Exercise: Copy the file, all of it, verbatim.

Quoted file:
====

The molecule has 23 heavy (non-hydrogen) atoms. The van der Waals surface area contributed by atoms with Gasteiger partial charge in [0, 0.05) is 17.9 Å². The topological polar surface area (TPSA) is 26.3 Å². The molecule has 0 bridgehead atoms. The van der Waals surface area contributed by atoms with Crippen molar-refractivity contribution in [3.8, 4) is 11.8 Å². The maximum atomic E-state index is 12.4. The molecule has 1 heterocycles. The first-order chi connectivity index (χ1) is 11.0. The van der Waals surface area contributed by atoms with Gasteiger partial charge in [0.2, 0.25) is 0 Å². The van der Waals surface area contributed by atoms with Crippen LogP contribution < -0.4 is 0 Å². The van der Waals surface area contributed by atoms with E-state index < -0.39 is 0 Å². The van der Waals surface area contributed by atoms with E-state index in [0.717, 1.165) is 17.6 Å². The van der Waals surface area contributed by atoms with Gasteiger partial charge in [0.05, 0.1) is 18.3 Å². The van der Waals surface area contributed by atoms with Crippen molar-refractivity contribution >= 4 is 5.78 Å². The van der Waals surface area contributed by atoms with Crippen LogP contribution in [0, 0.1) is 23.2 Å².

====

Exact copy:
The molecule has 23 heavy (non-hydrogen) atoms. The van der Waals surface area contributed by atoms with Gasteiger partial charge in [0, 0.05) is 17.9 Å². The topological polar surface area (TPSA) is 26.3 Å². The molecule has 0 bridgehead atoms. The van der Waals surface area contributed by atoms with Crippen molar-refractivity contribution in [3.8, 4) is 11.8 Å². The maximum atomic E-state index is 12.4. The molecule has 1 heterocycles. The first-order chi connectivity index (χ1) is 11.0. The van der Waals surface area contributed by atoms with Gasteiger partial charge in [0.2, 0.25) is 0 Å². The van der Waals surface area contributed by atoms with Crippen LogP contribution < -0.4 is 0 Å². The van der Waals surface area contributed by atoms with E-state index < -0.39 is 0 Å². The van der Waals surface area contributed by atoms with E-state index in [0.717, 1.165) is 17.6 Å². The van der Waals surface area contributed by atoms with Gasteiger partial charge in [0.05, 0.1) is 18.3 Å². The van der Waals surface area contributed by atoms with Crippen molar-refractivity contribution >= 4 is 5.78 Å². The van der Waals surface area contributed by atoms with Crippen LogP contribution in [0, 0.1) is 23.2 Å².